• Fourth, states could amend their existing laws against bribery and unlawful gratuities to make clear (to the extent that it is not already clear) that, although state law cannot apply to federal officials who receive bribes or unlawful gratuities, the state laws against giving bribes or unlawful gratuities apply to anyone within the state’s jurisdiction who gives such bribes or unlawful gratuities to federal officials.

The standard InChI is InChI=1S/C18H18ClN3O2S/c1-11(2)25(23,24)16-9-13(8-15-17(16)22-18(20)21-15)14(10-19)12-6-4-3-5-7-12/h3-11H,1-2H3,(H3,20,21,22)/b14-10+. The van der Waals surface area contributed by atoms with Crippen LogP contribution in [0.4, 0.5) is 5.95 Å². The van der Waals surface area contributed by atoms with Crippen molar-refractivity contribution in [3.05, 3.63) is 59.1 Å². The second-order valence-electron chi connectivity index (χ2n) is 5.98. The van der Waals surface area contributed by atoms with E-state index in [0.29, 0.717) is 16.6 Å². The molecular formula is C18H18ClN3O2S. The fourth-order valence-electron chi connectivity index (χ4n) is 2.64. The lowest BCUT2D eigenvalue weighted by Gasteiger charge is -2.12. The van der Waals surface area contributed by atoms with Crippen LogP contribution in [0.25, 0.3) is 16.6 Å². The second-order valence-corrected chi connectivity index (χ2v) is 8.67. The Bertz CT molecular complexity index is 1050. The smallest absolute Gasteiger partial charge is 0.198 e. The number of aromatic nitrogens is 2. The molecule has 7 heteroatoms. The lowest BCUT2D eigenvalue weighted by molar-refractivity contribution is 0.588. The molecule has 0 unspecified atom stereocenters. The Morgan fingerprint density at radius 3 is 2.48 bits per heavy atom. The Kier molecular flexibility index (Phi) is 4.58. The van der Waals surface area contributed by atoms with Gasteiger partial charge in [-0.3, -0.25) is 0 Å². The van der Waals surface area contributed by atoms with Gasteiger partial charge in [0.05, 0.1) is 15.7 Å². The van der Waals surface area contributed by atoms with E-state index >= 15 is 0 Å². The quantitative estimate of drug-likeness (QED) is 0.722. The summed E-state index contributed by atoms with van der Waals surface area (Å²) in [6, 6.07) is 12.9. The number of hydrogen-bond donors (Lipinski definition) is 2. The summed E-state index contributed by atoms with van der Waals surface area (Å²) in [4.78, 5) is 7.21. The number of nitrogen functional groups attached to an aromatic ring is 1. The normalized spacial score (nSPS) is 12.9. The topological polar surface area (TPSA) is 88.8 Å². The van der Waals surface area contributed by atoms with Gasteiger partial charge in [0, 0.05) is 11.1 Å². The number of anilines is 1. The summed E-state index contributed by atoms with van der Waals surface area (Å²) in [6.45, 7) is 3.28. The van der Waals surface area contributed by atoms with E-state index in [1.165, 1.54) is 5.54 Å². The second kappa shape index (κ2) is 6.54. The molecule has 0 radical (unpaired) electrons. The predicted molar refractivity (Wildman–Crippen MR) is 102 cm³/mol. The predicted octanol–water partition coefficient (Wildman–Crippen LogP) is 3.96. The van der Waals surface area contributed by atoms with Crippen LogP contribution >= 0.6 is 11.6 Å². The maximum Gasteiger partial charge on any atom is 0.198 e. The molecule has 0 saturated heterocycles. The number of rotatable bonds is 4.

• Fifth, and building on the previous suggestion: In light of the fact that the risks of bribery are heightened when dealing with businesses in which senior government officials have a substantial interest, states could further amend their unlawful gratuities statutes as follows: (A) Any for-profit business entity in which the President of the United States, Vice President of the United States, or any officer of the United States of cabinet rank or higher, or the spouse or child of any such official, has effective control and/or a substantial ownership interest shall be designated a “politically connected entity”; (B) Any commercial transaction with a politically connected entity within the state’s jurisdiction shall be deemed a presumptive violation of the state’s prohibition on the provision of unlawful gratuities to federal officials; (C) This presumption may be rebutted only with the prior written consent of the state attorney general, or his or her designee, verifying that the party seeking to transact with the politically connected entity has no substantial and particular interest in any matter currently pending within the jurisdiction of federal official who has (or whose spouse or child has) effective control and/or a substantial ownership interest in the politically connected entity.